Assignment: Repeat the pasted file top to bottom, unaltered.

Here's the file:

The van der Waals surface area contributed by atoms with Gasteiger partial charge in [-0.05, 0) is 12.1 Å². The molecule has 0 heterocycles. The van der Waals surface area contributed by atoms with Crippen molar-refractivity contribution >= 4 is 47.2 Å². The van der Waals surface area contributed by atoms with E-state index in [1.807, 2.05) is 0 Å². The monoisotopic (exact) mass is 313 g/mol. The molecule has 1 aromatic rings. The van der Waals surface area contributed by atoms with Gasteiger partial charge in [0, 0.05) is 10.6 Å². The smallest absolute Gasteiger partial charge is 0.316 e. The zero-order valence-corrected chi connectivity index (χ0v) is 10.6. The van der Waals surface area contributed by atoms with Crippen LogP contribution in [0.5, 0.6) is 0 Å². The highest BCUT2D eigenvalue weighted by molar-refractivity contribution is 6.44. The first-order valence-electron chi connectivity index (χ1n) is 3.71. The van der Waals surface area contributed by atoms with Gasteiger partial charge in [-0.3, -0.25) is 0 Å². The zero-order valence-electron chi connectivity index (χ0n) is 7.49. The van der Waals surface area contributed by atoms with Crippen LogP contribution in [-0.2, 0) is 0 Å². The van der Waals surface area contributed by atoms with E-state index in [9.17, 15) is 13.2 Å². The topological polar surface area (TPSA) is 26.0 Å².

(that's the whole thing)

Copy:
The van der Waals surface area contributed by atoms with Gasteiger partial charge in [-0.05, 0) is 12.1 Å². The molecule has 0 heterocycles. The van der Waals surface area contributed by atoms with Crippen molar-refractivity contribution >= 4 is 47.2 Å². The van der Waals surface area contributed by atoms with E-state index in [1.807, 2.05) is 0 Å². The monoisotopic (exact) mass is 313 g/mol. The molecule has 1 aromatic rings. The van der Waals surface area contributed by atoms with Gasteiger partial charge in [0, 0.05) is 10.6 Å². The smallest absolute Gasteiger partial charge is 0.316 e. The zero-order valence-corrected chi connectivity index (χ0v) is 10.6. The van der Waals surface area contributed by atoms with Crippen LogP contribution in [0.5, 0.6) is 0 Å². The highest BCUT2D eigenvalue weighted by molar-refractivity contribution is 6.44. The first-order valence-electron chi connectivity index (χ1n) is 3.71. The van der Waals surface area contributed by atoms with Gasteiger partial charge in [-0.3, -0.25) is 0 Å². The zero-order valence-electron chi connectivity index (χ0n) is 7.49. The van der Waals surface area contributed by atoms with Crippen LogP contribution in [-0.2, 0) is 0 Å². The van der Waals surface area contributed by atoms with E-state index in [9.17, 15) is 13.2 Å². The topological polar surface area (TPSA) is 26.0 Å².